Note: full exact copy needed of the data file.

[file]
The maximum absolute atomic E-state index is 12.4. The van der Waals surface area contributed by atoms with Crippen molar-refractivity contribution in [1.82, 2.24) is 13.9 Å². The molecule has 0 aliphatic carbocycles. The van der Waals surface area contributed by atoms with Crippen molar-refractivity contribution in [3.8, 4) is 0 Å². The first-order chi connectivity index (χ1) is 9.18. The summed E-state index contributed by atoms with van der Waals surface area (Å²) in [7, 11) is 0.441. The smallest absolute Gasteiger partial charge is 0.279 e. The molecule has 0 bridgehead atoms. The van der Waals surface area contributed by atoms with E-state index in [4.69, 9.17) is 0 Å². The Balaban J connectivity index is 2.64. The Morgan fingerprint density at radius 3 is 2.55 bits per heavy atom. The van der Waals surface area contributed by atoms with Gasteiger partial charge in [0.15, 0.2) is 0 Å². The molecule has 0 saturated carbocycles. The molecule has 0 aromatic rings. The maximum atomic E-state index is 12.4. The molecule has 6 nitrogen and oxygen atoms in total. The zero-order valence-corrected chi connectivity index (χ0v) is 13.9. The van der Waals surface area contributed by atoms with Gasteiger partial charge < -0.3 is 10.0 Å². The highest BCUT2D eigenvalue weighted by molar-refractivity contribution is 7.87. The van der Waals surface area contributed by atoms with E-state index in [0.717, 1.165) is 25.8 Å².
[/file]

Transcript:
The maximum absolute atomic E-state index is 12.4. The van der Waals surface area contributed by atoms with Crippen molar-refractivity contribution in [1.82, 2.24) is 13.9 Å². The molecule has 0 aliphatic carbocycles. The van der Waals surface area contributed by atoms with Crippen molar-refractivity contribution in [3.8, 4) is 0 Å². The first-order chi connectivity index (χ1) is 9.18. The summed E-state index contributed by atoms with van der Waals surface area (Å²) in [7, 11) is 0.441. The smallest absolute Gasteiger partial charge is 0.279 e. The molecule has 0 bridgehead atoms. The van der Waals surface area contributed by atoms with E-state index in [4.69, 9.17) is 0 Å². The Balaban J connectivity index is 2.64. The Morgan fingerprint density at radius 3 is 2.55 bits per heavy atom. The van der Waals surface area contributed by atoms with Gasteiger partial charge in [0.15, 0.2) is 0 Å². The molecule has 0 saturated carbocycles. The molecule has 0 aromatic rings. The maximum atomic E-state index is 12.4. The molecule has 6 nitrogen and oxygen atoms in total. The zero-order valence-corrected chi connectivity index (χ0v) is 13.9. The van der Waals surface area contributed by atoms with Gasteiger partial charge < -0.3 is 10.0 Å². The highest BCUT2D eigenvalue weighted by molar-refractivity contribution is 7.87. The van der Waals surface area contributed by atoms with E-state index in [0.717, 1.165) is 25.8 Å².